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Labor Log: Forget an agreement, #NHL and #NHLPA lack common ground to really negotiate.

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The latest NHL lockout has finally resulted in the cancellation of regular-season games – 82 over the first two weeks, including six to be played by the Penguins. This, dear readers, is no surprise to anybody who has closely reported on the negotiations – (more in a bit on why that term does not apply) – and the advice here is for hockey fans to form their own opinions on who is to blame, as both sides clearly are at fault and deserving of equal criticism.

The guess here is that, still, most of the criticism from fans and hockey pundits will be aimed at the owners, who by a unanimous vote backed this lockout plan by commissioner Gary Bettman. People are allowed to think what they want, but I do urge everybody to consider this fact regarding the NHL and NHLA.

Neither side is negotiating, at least not with each other. The league’s initial proposal, which called for a complete flip of the previous CBA revenue share (57 percent to players, 43 percent to owners), galvanized the union behind executive director Donald Fehr – and against Bettman, whom many players hold directly responsible for the 2004-05 season lost to the last NHL lockout.

Those within the hockey world can fairly forever wonder what might have been (if anything different at all) if the NHL had opened with its second proposal. Privately, several players who are keeping a mostly open mind about this labor dispute, have suggested that the second proposal would have been a better starting point for actual negotiations, and the presentation of it at first would not have alienated the union nearly to the degree that the first proposal convinced an overwhelming majority of players that Bettman is going for a kill shot in this dispute.

They believe that, most of these players.

“It kind of feels that way,” Penguins player rep Craig Adams said.

Players genuinely are convinced that the NHL is out for blood, and that league officials do not care if their hands are permanently stained. The players mostly ask: Where are the owner’s concessions? Why do they want to break us after winning last time?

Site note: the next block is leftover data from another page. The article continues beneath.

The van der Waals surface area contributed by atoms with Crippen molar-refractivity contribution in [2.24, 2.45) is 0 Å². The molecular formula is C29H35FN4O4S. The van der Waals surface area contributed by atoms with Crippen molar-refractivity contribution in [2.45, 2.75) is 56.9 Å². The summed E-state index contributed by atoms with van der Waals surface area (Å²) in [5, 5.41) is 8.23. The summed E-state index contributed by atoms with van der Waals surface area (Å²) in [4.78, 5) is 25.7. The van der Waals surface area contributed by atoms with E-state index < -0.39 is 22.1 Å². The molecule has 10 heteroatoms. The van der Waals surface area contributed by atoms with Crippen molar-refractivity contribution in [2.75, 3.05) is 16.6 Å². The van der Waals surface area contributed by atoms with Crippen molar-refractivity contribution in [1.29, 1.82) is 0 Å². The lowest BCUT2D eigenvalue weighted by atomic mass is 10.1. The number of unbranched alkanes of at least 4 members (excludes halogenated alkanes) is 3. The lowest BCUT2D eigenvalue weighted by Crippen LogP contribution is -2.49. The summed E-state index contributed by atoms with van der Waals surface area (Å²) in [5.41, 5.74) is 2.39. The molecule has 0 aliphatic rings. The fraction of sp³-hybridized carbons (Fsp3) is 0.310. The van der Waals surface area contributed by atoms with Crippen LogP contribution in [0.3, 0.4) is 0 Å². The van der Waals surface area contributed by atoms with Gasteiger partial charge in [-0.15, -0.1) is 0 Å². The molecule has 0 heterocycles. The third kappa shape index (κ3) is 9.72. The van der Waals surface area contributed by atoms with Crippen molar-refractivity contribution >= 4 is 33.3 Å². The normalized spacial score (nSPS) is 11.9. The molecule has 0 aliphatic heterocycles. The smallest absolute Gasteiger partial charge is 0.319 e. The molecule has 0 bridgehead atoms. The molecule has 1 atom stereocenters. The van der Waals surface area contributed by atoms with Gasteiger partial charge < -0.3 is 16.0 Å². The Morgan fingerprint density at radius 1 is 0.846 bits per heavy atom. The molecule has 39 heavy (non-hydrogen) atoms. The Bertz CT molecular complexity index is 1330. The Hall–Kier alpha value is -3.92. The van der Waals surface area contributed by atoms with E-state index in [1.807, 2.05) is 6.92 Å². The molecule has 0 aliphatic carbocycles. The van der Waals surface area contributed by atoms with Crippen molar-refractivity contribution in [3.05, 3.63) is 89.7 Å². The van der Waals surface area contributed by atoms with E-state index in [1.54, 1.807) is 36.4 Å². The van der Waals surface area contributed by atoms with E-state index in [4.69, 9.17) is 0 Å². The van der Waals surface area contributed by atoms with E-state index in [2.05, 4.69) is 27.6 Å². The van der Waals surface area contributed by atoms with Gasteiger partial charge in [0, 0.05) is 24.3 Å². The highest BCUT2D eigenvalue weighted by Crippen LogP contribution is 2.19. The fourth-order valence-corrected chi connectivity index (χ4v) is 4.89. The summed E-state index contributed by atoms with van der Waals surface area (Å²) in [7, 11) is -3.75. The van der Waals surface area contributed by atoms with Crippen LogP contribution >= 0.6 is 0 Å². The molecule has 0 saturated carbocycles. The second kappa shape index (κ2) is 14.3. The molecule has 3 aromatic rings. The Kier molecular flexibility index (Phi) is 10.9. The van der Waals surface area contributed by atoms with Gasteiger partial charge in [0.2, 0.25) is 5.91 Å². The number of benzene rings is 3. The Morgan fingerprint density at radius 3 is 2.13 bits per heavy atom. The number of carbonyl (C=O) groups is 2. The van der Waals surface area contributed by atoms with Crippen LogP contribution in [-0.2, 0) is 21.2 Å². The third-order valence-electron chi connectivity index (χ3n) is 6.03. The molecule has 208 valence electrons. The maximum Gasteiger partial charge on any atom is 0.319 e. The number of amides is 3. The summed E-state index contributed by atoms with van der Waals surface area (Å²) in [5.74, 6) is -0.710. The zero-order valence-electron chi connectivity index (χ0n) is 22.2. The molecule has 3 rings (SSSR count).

The more rational of use could argue for days that last time – the seven-year CBA that came from the 2004-05 lockout – produced an agreement favorable to players, whose average salary increased. However, this post is not intended to express an opinion on who is right or who is wrong; rather, the intention is to shed some insight.

This, then, is the most insightful point to be made: Many within the union are so distrustful of Bettman that they cannot see a way to move forward, and owners/Governors know not what to make of Fehr other than an increasing suspicion that he will not accept framework for a negotiation let alone an actual deal. (The owners’ suspicion is based on a belief that Fehr has dragged out this negotiating process.)

For those fans – not to mention local vendors, business owners, etc. – that are really feeling the impact of this lockout, the players’ deep distrust of Bettman and the owners’ lack of certainty about Fehr’s intentions is the hockey equivalent of Republican and Democratic philosophies on the role of government.

Translation: Forget agreement. There is barely enough common ground to engage in a legitimate debate upon differences of opinion.

Also noteworthy is that a growing number of owners and NHL officials suspect there will eventually be a nuclear option, and that it this option was always a card to be played by the Fehr-led union. That option, as noted before, is the elimination of the strict salary cap that owners believe is an entitlement similar to guaranteed contracts.

Any move by Fehr to alter the strict cap – and, again, the NHL expects at non-cap proposal at some point – will likely result in a Doomsday Scenario for this season.

Adams, when discussing the cap, offered a rather jarring statement Wednesday:

“As far as the cap goes, everyone says that everything’s on the table,” he said, later noting (correctly) that the union offers have included a cap.

Of course, guaranteed contracts are also an entitlement to players. High ranking NHL officials have confided as much. So, when a player says, as several have over the past few days, There is no way we are playing under a CBA that takes a penny from our current contracts – well, here you have one of the big problems in a nutshell.

Terminology remains a point of debate. There is no chance for significant movement on financial issues until definitions are set.

(Yes, agreeable definitions remain elusive – perhaps the reason Adams said he is “more pessimistic” now than before about a deal being struck.)

If, as expressed by said high ranking NHL officials, a guaranteed contract is an entitlement players deserve to preserve from previous labor disputes, there is not a good argument for any CBA proposal that in any way requires players not to receive penny on the dollar for the deals signed – including the very perplexing deals that many teams inked with players in the days before the lockout was enacted Sept. 15.

The union looks upon those late pre-lockout deals as a collective farce, or at least the actions of hypocrite owners.